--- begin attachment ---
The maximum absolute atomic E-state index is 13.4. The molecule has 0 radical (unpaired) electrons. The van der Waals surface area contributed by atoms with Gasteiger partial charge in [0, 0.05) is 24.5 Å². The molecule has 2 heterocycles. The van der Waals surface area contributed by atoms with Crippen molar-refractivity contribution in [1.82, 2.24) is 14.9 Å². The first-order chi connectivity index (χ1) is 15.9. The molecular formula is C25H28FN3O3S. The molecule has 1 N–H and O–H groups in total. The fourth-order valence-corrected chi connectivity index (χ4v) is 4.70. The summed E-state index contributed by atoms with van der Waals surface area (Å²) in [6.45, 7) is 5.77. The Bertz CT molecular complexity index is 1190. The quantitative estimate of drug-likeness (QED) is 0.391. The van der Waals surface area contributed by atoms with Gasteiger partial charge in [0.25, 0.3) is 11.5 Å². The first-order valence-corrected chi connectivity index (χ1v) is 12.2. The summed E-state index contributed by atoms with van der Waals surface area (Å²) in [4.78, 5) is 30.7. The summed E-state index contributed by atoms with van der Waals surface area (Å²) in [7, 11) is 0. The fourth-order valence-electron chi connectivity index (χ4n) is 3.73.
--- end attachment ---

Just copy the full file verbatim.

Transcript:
The maximum absolute atomic E-state index is 13.4. The molecule has 0 radical (unpaired) electrons. The van der Waals surface area contributed by atoms with Gasteiger partial charge in [0, 0.05) is 24.5 Å². The molecule has 2 heterocycles. The van der Waals surface area contributed by atoms with Crippen molar-refractivity contribution in [1.82, 2.24) is 14.9 Å². The first-order chi connectivity index (χ1) is 15.9. The molecular formula is C25H28FN3O3S. The molecule has 1 N–H and O–H groups in total. The fourth-order valence-corrected chi connectivity index (χ4v) is 4.70. The summed E-state index contributed by atoms with van der Waals surface area (Å²) in [6.45, 7) is 5.77. The Bertz CT molecular complexity index is 1190. The quantitative estimate of drug-likeness (QED) is 0.391. The van der Waals surface area contributed by atoms with Gasteiger partial charge in [0.25, 0.3) is 11.5 Å². The first-order valence-corrected chi connectivity index (χ1v) is 12.2. The summed E-state index contributed by atoms with van der Waals surface area (Å²) in [4.78, 5) is 30.7. The summed E-state index contributed by atoms with van der Waals surface area (Å²) in [7, 11) is 0. The fourth-order valence-electron chi connectivity index (χ4n) is 3.73.